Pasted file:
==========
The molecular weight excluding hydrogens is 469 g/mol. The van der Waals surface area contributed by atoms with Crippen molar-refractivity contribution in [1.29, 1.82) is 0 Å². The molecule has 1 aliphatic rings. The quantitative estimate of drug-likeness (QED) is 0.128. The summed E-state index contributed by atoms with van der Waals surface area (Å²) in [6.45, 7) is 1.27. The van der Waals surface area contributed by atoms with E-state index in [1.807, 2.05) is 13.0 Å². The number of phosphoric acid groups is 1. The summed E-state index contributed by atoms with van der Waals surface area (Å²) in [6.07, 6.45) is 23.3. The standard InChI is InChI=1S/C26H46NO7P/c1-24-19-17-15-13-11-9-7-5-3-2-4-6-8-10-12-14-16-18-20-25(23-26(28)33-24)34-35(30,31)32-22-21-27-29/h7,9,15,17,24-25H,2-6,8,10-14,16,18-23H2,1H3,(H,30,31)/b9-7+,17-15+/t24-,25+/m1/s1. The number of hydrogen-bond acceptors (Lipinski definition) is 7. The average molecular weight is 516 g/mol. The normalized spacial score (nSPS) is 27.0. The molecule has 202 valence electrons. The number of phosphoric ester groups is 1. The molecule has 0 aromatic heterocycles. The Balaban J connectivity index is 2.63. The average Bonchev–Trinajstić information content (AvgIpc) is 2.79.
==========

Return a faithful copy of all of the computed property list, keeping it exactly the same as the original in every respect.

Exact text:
The molecular weight excluding hydrogens is 469 g/mol. The van der Waals surface area contributed by atoms with Crippen molar-refractivity contribution in [1.29, 1.82) is 0 Å². The molecule has 1 aliphatic rings. The quantitative estimate of drug-likeness (QED) is 0.128. The summed E-state index contributed by atoms with van der Waals surface area (Å²) in [6.45, 7) is 1.27. The van der Waals surface area contributed by atoms with E-state index in [1.807, 2.05) is 13.0 Å². The number of phosphoric acid groups is 1. The summed E-state index contributed by atoms with van der Waals surface area (Å²) in [6.07, 6.45) is 23.3. The standard InChI is InChI=1S/C26H46NO7P/c1-24-19-17-15-13-11-9-7-5-3-2-4-6-8-10-12-14-16-18-20-25(23-26(28)33-24)34-35(30,31)32-22-21-27-29/h7,9,15,17,24-25H,2-6,8,10-14,16,18-23H2,1H3,(H,30,31)/b9-7+,17-15+/t24-,25+/m1/s1. The number of hydrogen-bond acceptors (Lipinski definition) is 7. The average molecular weight is 516 g/mol. The normalized spacial score (nSPS) is 27.0. The molecule has 202 valence electrons. The number of phosphoric ester groups is 1. The molecule has 0 aromatic heterocycles. The Balaban J connectivity index is 2.63. The average Bonchev–Trinajstić information content (AvgIpc) is 2.79.